Jamie Webb Smith is a seasoned tech leader with nearly two decades of leadership experience across global teams in a range of technologies, company sizes and stages of growth. He is currently CTO at Numan and discusses his experience leading as a people pleaser.
As a leader, you have responsibilities to your peers, team and organisation. Being an effective leader requires a spectrum of skills, and at the core is managing people and their expectations.
But as a people pleaser, your sense of self-worth is almost entirely determined by how others see you and their validation. So you have this overwhelming urge to ensure you’re meeting the expectations and needs of those around you at the expense of your own well-being. So you’ll do anything to avoid letting others down, to avoid conflict – even if it means being someone you’re not.
As a leader in tech and as a people pleaser, I’ve been through a journey of learning how to manage that part of my personality, and I wanted to share some experiences and helpful tactics. It’s helped me craft a much more fulfilling role and helped create brilliant outcomes for my peers, managers and teams. I hope it can help you too.
My experience as a people pleaser
First, to set the scene, I’ll discuss what it looked like for me as a leader who over-indexed as a people pleaser and wasn’t acknowledging it.
My calendar was full of meetings (and I mean full!). I had between 2-3 hours a week meeting free, that’s it. I had meetings booked in early for the team in the UK. I had meetings booked late into the evening with the US team (at this point, I’d said “yes” to being on the UK and US leadership teams).
So my mornings were an anxious mess of rushing to start work and rushing from one meeting to the next.
My team were lost. I failed to delegate because I worried about giving them too much work and felt it was a badge of honour that my team was free. I wanted them to like me, so I kept the “messy” work on my plate.
I didn’t realise till much later they were bored and disengaged. I was chaotic and erratic to them, randomly asking small things and not sharing the big picture or the meaty, messy (rewarding) work. Therefore, ironically, to please them, I was making them less happy.
I had to find time outside of ordinary working hours for the work I had to do. Because I kept saying yes to everyone, I needed more time, and my work was poorly thought through and sloppy. I was constantly worrying and anxious about all the things I hadn’t done for that day.
My manager asked me frequently to redo work and expressed disappointment in what I had done. I often made stuff up on the spot in meetings to make it appear like I’d thought it through but decided not to write it down.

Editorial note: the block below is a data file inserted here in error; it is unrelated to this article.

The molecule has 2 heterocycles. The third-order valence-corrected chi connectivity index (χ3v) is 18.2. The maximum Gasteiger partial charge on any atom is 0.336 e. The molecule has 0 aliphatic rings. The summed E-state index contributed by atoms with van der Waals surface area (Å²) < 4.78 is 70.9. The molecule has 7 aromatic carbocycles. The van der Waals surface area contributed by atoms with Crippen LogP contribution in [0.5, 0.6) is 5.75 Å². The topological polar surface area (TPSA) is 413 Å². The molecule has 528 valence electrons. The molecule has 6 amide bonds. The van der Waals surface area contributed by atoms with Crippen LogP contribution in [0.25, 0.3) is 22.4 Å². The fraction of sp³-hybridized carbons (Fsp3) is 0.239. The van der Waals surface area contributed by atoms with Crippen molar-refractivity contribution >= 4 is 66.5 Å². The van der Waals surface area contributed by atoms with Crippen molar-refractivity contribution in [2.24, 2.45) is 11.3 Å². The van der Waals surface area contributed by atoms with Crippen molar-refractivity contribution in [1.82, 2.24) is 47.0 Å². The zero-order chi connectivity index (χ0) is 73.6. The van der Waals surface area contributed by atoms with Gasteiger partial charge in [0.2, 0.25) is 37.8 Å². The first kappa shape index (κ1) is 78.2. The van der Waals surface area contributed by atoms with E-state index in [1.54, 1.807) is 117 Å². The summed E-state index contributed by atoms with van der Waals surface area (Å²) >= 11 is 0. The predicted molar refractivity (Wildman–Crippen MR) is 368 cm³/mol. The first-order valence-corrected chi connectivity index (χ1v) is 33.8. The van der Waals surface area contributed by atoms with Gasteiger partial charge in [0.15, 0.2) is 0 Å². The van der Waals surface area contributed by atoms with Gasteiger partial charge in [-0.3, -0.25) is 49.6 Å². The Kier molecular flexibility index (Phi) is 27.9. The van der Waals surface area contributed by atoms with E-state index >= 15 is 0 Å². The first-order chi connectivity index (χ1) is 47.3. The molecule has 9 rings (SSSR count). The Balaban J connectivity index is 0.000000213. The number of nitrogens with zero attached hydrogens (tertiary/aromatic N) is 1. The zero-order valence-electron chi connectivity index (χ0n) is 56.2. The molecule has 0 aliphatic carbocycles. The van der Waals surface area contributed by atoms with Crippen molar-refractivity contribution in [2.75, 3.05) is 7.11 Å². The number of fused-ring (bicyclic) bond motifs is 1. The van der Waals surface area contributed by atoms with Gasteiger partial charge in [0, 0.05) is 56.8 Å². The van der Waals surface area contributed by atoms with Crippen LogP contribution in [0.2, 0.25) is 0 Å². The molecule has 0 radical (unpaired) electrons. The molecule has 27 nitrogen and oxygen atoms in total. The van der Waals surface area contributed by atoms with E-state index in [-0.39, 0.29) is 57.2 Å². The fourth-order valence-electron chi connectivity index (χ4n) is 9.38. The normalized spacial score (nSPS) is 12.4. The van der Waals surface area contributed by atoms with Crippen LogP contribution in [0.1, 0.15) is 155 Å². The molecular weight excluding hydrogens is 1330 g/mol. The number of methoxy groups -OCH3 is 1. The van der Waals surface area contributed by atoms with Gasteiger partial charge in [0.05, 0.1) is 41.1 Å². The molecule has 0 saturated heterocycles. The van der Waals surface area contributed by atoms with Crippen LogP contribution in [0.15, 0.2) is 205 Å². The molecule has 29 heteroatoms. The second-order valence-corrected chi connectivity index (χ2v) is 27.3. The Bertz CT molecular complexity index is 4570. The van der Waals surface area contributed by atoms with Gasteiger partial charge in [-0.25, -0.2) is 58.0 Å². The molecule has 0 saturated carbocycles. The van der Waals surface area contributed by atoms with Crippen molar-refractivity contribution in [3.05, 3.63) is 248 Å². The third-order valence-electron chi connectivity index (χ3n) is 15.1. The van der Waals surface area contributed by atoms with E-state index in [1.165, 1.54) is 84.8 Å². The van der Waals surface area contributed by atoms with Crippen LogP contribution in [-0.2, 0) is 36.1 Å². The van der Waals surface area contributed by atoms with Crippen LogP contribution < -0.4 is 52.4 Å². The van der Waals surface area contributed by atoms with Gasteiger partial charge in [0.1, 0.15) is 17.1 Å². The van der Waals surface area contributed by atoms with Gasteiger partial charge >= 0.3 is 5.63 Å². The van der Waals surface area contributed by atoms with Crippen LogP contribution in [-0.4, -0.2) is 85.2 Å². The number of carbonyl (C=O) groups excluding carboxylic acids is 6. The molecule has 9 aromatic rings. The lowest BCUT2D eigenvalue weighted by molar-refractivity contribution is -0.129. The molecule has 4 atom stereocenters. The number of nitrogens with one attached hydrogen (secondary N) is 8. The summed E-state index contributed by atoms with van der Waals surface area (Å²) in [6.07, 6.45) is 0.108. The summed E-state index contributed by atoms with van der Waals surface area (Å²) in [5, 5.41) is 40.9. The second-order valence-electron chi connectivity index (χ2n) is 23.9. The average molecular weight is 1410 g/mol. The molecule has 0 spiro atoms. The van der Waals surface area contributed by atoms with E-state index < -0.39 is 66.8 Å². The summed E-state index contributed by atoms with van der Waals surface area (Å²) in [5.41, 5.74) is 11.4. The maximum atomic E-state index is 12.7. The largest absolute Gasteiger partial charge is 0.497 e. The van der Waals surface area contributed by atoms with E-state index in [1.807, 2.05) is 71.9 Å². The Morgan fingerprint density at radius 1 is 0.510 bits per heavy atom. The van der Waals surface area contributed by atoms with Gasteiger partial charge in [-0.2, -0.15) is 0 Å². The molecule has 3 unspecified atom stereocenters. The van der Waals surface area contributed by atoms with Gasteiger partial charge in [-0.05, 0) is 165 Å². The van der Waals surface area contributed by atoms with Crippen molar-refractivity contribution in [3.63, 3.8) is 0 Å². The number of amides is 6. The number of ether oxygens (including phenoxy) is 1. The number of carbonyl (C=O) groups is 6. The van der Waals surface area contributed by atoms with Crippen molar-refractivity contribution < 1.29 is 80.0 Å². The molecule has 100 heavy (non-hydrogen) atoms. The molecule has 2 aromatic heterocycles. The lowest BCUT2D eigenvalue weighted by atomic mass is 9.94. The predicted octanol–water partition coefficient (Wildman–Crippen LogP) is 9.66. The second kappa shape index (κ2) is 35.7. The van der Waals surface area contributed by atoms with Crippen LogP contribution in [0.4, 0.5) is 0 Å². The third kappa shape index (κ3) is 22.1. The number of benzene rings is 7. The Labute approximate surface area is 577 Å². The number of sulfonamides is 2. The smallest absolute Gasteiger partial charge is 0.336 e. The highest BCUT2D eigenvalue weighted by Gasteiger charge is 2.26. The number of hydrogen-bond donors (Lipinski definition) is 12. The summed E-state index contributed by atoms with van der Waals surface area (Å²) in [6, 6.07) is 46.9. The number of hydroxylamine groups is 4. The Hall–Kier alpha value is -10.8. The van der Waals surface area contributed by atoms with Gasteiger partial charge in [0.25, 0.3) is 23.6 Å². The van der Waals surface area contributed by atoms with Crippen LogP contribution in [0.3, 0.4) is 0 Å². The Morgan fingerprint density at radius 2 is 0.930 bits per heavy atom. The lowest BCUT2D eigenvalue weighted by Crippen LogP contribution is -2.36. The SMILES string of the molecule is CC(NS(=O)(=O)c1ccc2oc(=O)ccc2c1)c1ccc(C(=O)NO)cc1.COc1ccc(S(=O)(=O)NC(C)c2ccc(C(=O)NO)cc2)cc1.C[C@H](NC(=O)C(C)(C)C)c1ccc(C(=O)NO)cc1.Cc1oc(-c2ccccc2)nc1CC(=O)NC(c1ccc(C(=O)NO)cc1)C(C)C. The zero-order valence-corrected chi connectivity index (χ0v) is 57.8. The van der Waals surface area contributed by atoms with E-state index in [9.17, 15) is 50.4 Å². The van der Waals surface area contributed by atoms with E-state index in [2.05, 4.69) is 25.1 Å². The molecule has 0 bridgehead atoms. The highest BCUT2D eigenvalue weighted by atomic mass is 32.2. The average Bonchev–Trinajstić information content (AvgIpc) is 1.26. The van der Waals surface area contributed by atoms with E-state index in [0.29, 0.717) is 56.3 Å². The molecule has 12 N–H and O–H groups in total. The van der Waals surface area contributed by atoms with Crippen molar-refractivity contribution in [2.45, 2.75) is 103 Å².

My ability to show up eager, engaged and my best self was shot. I was no longer exercising (something I had kept in my life since a teenager) and not finding activities to unwind. There was zero flow between work and life. My back was in constant pain (no exercise, no time to go to the physio) my mental health was at an all-time low.
During this time, I frequently suffered from crippling anxiety. I was impatient and distracted with my wife and kids. I took so much of my work personally and often had nights I couldn’t sleep thinking about a meeting the next day (that I hadn’t properly prepared for).
I was miserable. I had run myself into the ground to make people happy around me. Unsurprisingly, to please those around me and ensure they validated me, I actually made them worse too.
If any of this sounds familiar, I know how you’re feeling. It’s tough. But the good news is that you can break the cycle and start climbing back out of your hole with a tiny bit of effort.
Do this first: look back and look forward
Before we start on some practical steps, one set of exercises had the biggest impact on me. If you want to start your journey, I would recommend you start with these three short exercises:
- Look back
- Look forward
- Look for patterns
Grab a piece of paper or open a notepad doc (the more low-tech, the better). All I want you to do is think back to your happiest times. Try and find at least 3. For each of those times, do these three things in your notebook:
- Describe the feelings
- Describe the situation
- Describe why it felt like that to you at that time
On a new piece of paper or notepad, imagine yourself sitting quietly at your kitchen table 6 months from now. You’re happy and content, and you’re pleased with the choices you’ve made in life. You’re the happiest, healthiest you’ve ever been. So really imagine yourself there (close your eyes if it helps!).
- Write down the list of things that would have to be true for you to be at your happiest and healthiest.
- Don’t stop writing! Just let your brain go, and write down anything and everything – the aim of this exercise is quantity, not quality.
Look for patterns